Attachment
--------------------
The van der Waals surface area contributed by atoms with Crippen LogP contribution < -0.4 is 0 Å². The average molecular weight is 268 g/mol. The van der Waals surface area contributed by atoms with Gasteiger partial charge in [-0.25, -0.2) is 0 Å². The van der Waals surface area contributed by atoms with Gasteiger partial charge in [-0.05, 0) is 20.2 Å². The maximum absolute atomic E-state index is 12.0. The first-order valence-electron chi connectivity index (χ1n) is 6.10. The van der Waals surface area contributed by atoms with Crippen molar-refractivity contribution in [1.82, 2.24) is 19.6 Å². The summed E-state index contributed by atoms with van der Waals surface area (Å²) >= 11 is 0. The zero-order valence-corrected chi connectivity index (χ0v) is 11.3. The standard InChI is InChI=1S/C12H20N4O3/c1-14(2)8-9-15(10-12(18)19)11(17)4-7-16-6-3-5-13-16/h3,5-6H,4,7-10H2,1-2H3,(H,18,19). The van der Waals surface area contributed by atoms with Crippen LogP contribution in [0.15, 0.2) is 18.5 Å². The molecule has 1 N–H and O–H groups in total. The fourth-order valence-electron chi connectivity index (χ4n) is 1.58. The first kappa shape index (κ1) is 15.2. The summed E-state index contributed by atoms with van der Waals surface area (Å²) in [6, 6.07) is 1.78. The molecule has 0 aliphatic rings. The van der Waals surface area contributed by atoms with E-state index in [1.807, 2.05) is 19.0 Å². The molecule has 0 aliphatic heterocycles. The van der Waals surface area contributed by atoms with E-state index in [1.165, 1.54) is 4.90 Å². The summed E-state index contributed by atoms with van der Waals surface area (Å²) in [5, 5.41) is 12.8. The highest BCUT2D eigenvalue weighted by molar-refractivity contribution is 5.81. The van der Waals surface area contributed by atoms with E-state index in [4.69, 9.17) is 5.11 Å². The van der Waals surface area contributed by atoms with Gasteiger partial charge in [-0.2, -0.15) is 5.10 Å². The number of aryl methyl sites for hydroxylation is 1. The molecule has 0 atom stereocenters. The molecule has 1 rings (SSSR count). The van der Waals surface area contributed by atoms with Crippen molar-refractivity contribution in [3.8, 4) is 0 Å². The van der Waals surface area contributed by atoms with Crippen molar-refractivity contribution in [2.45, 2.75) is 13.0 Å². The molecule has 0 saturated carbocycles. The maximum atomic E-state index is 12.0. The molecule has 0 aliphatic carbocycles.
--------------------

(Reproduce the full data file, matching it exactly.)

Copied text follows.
The van der Waals surface area contributed by atoms with Crippen LogP contribution < -0.4 is 0 Å². The average molecular weight is 268 g/mol. The van der Waals surface area contributed by atoms with Gasteiger partial charge in [-0.25, -0.2) is 0 Å². The van der Waals surface area contributed by atoms with Gasteiger partial charge in [-0.05, 0) is 20.2 Å². The maximum absolute atomic E-state index is 12.0. The first-order valence-electron chi connectivity index (χ1n) is 6.10. The van der Waals surface area contributed by atoms with Crippen molar-refractivity contribution in [1.82, 2.24) is 19.6 Å². The summed E-state index contributed by atoms with van der Waals surface area (Å²) >= 11 is 0. The zero-order valence-corrected chi connectivity index (χ0v) is 11.3. The standard InChI is InChI=1S/C12H20N4O3/c1-14(2)8-9-15(10-12(18)19)11(17)4-7-16-6-3-5-13-16/h3,5-6H,4,7-10H2,1-2H3,(H,18,19). The van der Waals surface area contributed by atoms with Crippen LogP contribution in [0.15, 0.2) is 18.5 Å². The molecule has 1 N–H and O–H groups in total. The fourth-order valence-electron chi connectivity index (χ4n) is 1.58. The first kappa shape index (κ1) is 15.2. The summed E-state index contributed by atoms with van der Waals surface area (Å²) in [6, 6.07) is 1.78. The molecule has 0 aliphatic rings. The van der Waals surface area contributed by atoms with E-state index in [1.807, 2.05) is 19.0 Å². The molecule has 0 aliphatic heterocycles. The van der Waals surface area contributed by atoms with E-state index in [1.165, 1.54) is 4.90 Å². The summed E-state index contributed by atoms with van der Waals surface area (Å²) in [5, 5.41) is 12.8. The highest BCUT2D eigenvalue weighted by molar-refractivity contribution is 5.81. The van der Waals surface area contributed by atoms with E-state index in [4.69, 9.17) is 5.11 Å². The van der Waals surface area contributed by atoms with Gasteiger partial charge in [-0.2, -0.15) is 5.10 Å². The number of aryl methyl sites for hydroxylation is 1. The molecule has 0 atom stereocenters. The molecule has 1 rings (SSSR count). The van der Waals surface area contributed by atoms with Crippen molar-refractivity contribution in [3.8, 4) is 0 Å². The van der Waals surface area contributed by atoms with Crippen molar-refractivity contribution in [2.45, 2.75) is 13.0 Å². The molecule has 0 saturated carbocycles. The maximum atomic E-state index is 12.0. The molecule has 0 aliphatic carbocycles.